May 14, 2016
River Bank Race. I am all about goals, and being flexible about them. I had multiple goal times which shifted as the race progressed. Once the math was easy, I figured I needed to keep miles under 7 minutes to go under 1:40. Bam. New goal achieved.

May 15, 2016
Staci and I went to watch David Sedaris perform at Devos. This was a chance for West Michigan progressives and liberals to put away their differences for 2 hours and just enjoy his readings.

May 16, 2016
Yes, I heard about the Duke Polio trial. 60 Minutes played a segment on treating glioblastoma multiforme with a modified polio virus. This is not a vaccine, it is injecting polio into the the your head, into the GBM. They had a few patients featured on the show, some doing very well, but one died soon after treatment. This is exciting news for GBM, but also very early. When you know the first names of the patients that did well, cautious optimism is advised. The polio vaccine was given ‘breakthrough status’ by the FDA, but this can be confused with the layman’s usage of breakthrough. Breakthrough status has a specific definition by the FDA:

  1. Intended alone or in combination with one or more other drugs to treat a serious or life threatening disease or condition. Check. Craig’s Cinnamonax fits that criteria.
  2. Preliminary clinical evidence indicates the drug may demonstrate substantial improvement over existing therapies on one or more clinically significant endpoints, such as substantial treatment effects observed early in clinical development. Okay, there are a lot of qualifiers in that statement: preliminary, may, early.

If a drug gets deemed breakthrough status, the FDA will expedite development and review. The Duke team is invested in the maker of this polio virus. I have no problem with this, and 60 Minutes casually disclosed that fact. If this is a game changer, they should benefit financially. However, they may also be eager to promote the product as well. So, Go Duke! but I still don’t like Christian Laetner.

There was previously a vaccine for GBM that was deemed ‘breakthrough status.’ Every therapy for GBM will meet criteria number 1. Unfortunately, further study showed it had minimal value (also unfortunately, I have the tumor marker it was targeting with EGFR).

Figure: Left, Connor in the LBW race winning the first 100 meters.  Unfortunately, race was 400 meters. At least he ran to win even if strategy was off.  Middle 2: Miley also won the first part of the Doggie Dash before crashing, laying down and then just sitting in the water bowl at mile 2.  She still holds the course record, though (18:20).   Right, Connor at Cherry Cup with the River City Rascals.

May 18, 2016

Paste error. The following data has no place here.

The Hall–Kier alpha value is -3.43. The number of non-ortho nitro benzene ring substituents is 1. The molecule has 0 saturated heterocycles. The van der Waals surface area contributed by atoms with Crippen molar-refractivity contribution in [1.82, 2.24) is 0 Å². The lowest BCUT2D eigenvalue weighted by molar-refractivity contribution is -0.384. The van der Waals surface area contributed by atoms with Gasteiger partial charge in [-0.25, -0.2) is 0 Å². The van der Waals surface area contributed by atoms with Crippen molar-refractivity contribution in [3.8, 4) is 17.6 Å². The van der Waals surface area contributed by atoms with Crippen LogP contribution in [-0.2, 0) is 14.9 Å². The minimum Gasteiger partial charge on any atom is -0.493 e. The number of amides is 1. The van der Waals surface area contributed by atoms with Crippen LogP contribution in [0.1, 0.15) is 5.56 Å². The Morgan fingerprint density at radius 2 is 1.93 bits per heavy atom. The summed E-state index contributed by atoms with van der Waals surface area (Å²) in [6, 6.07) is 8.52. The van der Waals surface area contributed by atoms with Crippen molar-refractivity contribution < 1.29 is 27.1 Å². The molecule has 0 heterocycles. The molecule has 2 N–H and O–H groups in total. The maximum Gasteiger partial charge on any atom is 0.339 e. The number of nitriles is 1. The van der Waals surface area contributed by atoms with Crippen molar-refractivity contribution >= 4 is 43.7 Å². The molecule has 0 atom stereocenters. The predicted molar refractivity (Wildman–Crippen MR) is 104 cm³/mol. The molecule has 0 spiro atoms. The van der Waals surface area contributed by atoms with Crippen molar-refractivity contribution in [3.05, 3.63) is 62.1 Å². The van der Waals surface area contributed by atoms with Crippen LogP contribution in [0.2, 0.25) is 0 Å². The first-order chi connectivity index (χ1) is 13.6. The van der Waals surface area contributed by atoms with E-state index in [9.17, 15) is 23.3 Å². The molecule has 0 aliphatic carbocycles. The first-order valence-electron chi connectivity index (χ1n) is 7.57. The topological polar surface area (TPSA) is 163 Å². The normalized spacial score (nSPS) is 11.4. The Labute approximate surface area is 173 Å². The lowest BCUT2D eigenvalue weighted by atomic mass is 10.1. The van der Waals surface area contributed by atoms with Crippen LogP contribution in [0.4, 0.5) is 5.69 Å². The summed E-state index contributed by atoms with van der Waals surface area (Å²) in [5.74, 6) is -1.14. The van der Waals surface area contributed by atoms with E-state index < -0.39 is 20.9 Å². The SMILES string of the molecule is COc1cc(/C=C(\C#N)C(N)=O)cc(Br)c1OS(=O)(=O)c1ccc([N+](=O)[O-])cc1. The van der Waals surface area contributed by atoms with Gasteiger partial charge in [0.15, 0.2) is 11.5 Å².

I was interviewed for the Shelley Irwin show on WGVU’s the Morning Show. I told my story for a bit, and then she gave me the opportunity to ‘promote’ the imwithcraig organization. I think she had the impression that’s why I was willing to come on the show. So, after stumbling around a bit, our time was up.

Damn, that was my chance to introduce Craig’s Cinnamax, the all natural, gluten free, antioxidant rich, organic, cage free cinnamon product to help with whatever your potential ails. No, scratch that. Need to be more specific. It is a supplement for cancer patients to reach peak performance in races.

The next guest was Audrey Johns who really had something to promote with Lose Weight by Eating.

May 19, 2016
Ordered a selfie stick for Staci’s birthday. Probably not the compensatory present I was looking for.

May 20, 2016
Laura Franey, a cardiologist and partner, was asked how often it is okay to use cocaine. After some proposals and meetings, the official Spectrum Health Medical Group Cardiovascular Services answer is never.

May 26, 2016
A Camera. I’m brilliant and a great husband and father again.

May 27, 2016
Staci’s 39th birthday. See May 26 entry.

Figure: Summer has started.  Left, Connor and a captured baby snapping turtle, his favorite activity at the Constant grandparents house (he knew to get in cousin Tanner’s kayak).  Middle left, Sammy and Ella, getting ready for s’mores.  Middle right, Lily and Allison, 1 and 2 in the LBW 1 mile race representin’ Breton Elementary.  Right, John and Ella, nature explorers.

May 29, 2016
Finished A Series of Catastrophes and Miracles by Mary Elizabeth Williams and reviewed it on Goodreads. To get a sense for my tastes, I had to give 0-5 Stars on a series of books including the Catcher in the Rye, 1984, and The Great Gatsby, etc. Aren’t those books beyond a simple 1 – 5 star rating? Apparently, I like all of the great novels from the 20th century and Mary Elizabeth’s latest work equally. I also think Michael Phelps is a 5 star swimmer, but that is just my humble opinion.

I previously recommended When Breath Becomes Air by Paul Kallanithi. It is a beautiful book, written from a perspective of a tragically gifted surgeon with a terminal illness, and very aware of that fact. I could relate to the transition from doctor to patient and self examination. However, he is a bit full of himself. Mary Elizabeth is more real, going over the horror of cancer with humor.  After Staci read it, she looked at me and said, “I think you are going to survive.” That’s good enough for me.